• Term life insurance can meet temporary needs, such as until your kids become adults.
  • Whole or universal life are permanent contracts with cash value components that may help you save more for retirement.
  • Variable universal life also lasts for life and has a cash value component that can be invested; however, it may be a riskier option.

When rebuilding life insurance as a single person post-divorce, consider your current needs, future goals and your dependents' well-being. You also may want to make sure premiums are within your budget, your obligations are covered and your beneficiaries are updated.

Get the help you need navigating life insurance & divorce

Going through a divorce can be a stressful, challenging and emotionally overwhelming time. As part of the process, you may need to assess your life insurance contract to determine how it can cover your needs and adapt to your new life.

Working with a Thrivent financial advisor can help you navigate these changes. They can review your financial situation and savings goals and find the right coverage for you.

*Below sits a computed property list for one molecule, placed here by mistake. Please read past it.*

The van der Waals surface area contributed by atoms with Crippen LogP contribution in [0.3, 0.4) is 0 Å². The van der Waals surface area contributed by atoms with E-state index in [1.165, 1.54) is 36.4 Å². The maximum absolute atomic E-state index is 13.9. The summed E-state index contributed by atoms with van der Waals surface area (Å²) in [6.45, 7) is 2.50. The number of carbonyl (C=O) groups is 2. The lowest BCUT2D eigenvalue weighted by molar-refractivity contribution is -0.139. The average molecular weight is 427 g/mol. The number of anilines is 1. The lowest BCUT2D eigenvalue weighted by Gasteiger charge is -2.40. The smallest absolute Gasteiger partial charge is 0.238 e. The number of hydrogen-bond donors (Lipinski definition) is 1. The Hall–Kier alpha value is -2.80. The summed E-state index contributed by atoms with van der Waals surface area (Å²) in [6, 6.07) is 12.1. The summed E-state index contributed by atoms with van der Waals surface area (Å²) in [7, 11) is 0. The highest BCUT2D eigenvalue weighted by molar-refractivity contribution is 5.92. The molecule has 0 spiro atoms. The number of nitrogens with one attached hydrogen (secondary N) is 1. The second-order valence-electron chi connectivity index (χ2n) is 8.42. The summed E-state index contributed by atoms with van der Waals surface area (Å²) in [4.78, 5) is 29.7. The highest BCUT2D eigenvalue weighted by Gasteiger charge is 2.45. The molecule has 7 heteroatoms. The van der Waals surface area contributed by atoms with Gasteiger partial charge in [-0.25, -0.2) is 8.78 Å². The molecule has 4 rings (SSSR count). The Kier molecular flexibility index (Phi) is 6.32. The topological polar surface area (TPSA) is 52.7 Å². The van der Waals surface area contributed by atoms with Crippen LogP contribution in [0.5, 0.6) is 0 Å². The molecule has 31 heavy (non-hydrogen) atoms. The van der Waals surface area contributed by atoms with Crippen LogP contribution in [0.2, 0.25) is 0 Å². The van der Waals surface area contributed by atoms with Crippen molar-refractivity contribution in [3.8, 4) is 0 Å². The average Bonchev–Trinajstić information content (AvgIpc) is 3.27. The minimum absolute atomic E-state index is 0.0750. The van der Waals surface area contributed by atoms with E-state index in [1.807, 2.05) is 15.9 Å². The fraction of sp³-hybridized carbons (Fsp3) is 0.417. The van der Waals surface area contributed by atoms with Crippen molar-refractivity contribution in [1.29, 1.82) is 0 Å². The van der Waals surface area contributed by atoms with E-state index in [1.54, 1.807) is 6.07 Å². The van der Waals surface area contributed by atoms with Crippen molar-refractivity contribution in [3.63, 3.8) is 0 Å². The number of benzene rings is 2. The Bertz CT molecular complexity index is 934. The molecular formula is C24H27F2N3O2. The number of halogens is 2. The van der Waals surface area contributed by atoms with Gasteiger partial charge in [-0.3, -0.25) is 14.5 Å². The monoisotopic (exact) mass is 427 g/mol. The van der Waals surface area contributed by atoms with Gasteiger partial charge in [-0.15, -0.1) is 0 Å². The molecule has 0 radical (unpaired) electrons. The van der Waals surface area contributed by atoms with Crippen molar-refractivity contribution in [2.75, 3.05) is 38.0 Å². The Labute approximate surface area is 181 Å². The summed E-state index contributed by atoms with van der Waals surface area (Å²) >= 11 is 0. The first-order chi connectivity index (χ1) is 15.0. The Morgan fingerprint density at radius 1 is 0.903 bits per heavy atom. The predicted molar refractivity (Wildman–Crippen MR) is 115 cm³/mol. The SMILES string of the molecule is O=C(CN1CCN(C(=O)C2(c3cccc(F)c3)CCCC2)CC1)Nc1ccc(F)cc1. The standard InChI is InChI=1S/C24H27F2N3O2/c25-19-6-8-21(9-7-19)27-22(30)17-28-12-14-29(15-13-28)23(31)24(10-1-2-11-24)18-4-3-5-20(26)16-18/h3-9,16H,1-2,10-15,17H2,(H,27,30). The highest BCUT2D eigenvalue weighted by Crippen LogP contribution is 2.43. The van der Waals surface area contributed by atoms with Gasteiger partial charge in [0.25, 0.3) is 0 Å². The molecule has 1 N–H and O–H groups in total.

Investing involves risk, including the possible loss of principal. The prospectus and summary prospectuses of the variable universal life contract and underlying investment options contain information on investment objectives, risks, charges and expenses, which investors should read carefully and consider before investing. Available at 

Thrivent and its financial advisors and professionals do not provide legal, accounting or tax advice. Consult your attorney or tax professional.

If requested, a licensed insurance agent/producer may contact you and financial solutions, including insurance may be solicited.